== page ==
Downtown nightlife entrpreneur Cedd Moses' experiment wth a private bar charing $2,200 in annual dues didn't exactly come at the right time, and so the precious cocktail museum that was the Doheny soon morphed into something more Latin and vibrant. Caña Rum Bar features 140 gourmet rums for cocktails that include mojitos, Tiki drinks and margaritas. The sense of exclusivity isn't gone, but the $2,200 membership is. It's now only $20.
The original El Cholo opened 1923, and as Los Angeles' oldest continuously operated Mexican restaurant, it probably hasn't been at the cutting edge of cuisine for something like 80 years. Still, the Mexican comfort food is fantastic and the atmosphere is historic in a way very few other LA eateries can manage. El Cholo Downtown opened in 2010, and people coming and going from L.A. Live and the Staples Center are continuously lured in with the eatery's must-have guacamole (made tableside), green corn tamales and the famous margaritas, by which all others are judged.
At Faith & Flower, a contemporary restaurant Downtown that focuses on California cuisine, the aim is to merge 1920s and modern day aesthetic. Executive chef Michael Hung, who previously helmed Michelin-starred La Folie in San Francisco, evokes the grandeur of the '20s with today's trend of elevated casual fare: deviled jidori eggs with kimchi, new potato salad, steak tartare—you get the idea. There is homemade cavatelli and dungeness crab risotto, and oysters if you're stopping by for a happy hour snack. Speaking of happy hour: Don't forget to order the Milk Punch, which has been featured in multiple "best cocktail" lists across the country.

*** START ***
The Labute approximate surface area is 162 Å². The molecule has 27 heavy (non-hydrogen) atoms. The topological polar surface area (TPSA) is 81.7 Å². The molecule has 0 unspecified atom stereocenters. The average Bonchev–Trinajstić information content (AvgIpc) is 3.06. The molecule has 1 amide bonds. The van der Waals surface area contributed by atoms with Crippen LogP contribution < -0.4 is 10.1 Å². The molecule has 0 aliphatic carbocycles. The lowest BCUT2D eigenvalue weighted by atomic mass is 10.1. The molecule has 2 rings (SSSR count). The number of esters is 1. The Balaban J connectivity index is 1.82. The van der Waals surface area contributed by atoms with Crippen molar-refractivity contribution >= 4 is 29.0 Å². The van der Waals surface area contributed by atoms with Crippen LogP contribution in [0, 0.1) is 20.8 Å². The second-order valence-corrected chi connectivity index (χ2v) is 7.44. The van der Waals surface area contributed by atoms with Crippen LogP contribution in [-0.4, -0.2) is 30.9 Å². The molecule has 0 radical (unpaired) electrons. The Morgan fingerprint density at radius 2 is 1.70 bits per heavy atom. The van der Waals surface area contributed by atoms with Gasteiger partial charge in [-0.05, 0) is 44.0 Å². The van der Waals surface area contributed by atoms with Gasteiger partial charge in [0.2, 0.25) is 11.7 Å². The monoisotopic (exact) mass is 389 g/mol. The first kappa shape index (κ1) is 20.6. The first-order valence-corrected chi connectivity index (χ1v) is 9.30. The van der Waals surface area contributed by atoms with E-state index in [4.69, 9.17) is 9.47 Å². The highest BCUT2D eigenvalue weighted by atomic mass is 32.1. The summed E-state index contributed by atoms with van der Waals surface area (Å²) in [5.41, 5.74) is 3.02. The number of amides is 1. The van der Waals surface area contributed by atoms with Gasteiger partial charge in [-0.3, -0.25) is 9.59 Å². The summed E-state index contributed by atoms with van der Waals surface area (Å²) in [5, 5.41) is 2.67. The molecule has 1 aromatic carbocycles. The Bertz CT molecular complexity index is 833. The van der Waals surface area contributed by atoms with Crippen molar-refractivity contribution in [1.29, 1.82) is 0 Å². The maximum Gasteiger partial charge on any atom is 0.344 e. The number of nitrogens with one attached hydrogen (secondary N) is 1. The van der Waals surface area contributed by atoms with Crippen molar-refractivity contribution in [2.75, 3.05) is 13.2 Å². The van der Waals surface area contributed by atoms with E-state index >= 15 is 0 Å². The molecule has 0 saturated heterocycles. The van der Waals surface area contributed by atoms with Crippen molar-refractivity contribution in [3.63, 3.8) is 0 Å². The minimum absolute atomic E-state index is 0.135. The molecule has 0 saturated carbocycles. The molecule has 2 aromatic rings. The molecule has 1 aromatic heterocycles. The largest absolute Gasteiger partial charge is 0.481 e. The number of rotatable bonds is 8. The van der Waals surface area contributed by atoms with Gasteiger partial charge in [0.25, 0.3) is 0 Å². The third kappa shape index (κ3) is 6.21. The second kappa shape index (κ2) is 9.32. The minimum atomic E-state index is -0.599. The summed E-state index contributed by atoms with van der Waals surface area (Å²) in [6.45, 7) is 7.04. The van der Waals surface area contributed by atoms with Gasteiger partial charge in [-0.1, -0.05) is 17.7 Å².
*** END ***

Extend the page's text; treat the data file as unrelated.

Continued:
Cedd Moses is also behind this Downtown haunt, a perfect mix of upscale cocktailery and comfortable dive, where you can come for a quick PBR or stay with a fancy, well-made cocktail. Prices are reasonable, the jukebox is stocked with oldies-meets-Coachella, and an old school arcade (think Pac-Man) allows for friendly drinking games. Do note, however, that dress code is enforced. A dive with a dress code—how very LA.
Who says you can't break out your dance moves and enjoy a craft drink at the same time? The 3,000-square-foot basement of the O Hotel downtown is split between a cozy pool hall boasting what has to be the most epic drink menu (50 beverages, to be exact) and a very Saturday Night Fever "disco" room, complete with an analog LED dance floor. For a night you may not remember, try Honeycut's complex (and might we add boozy) take on an Old Fashioned—the Dumb Luck, made with Old Grand Dad 114 bourbon, orange-flavored Bigallet China-China Amer, sherry, and a whole lot of celery-coconut bitters, all stirred up and served in a Nick and Nora glass.
A pizzeria open until 3am? Our drunken prayers have been answered. Pellicola Pizzeria lies a quick stumble away from multiple Downtown bars, meaning that when the lights come on at closing hour, this is where you head to cap off the night. Whether you nosh on a slice of Nonna Maria, Vegetariana or Tricolore, you'll be happy to wake up the next morning tasting leftover pizza and not vodka cranberry.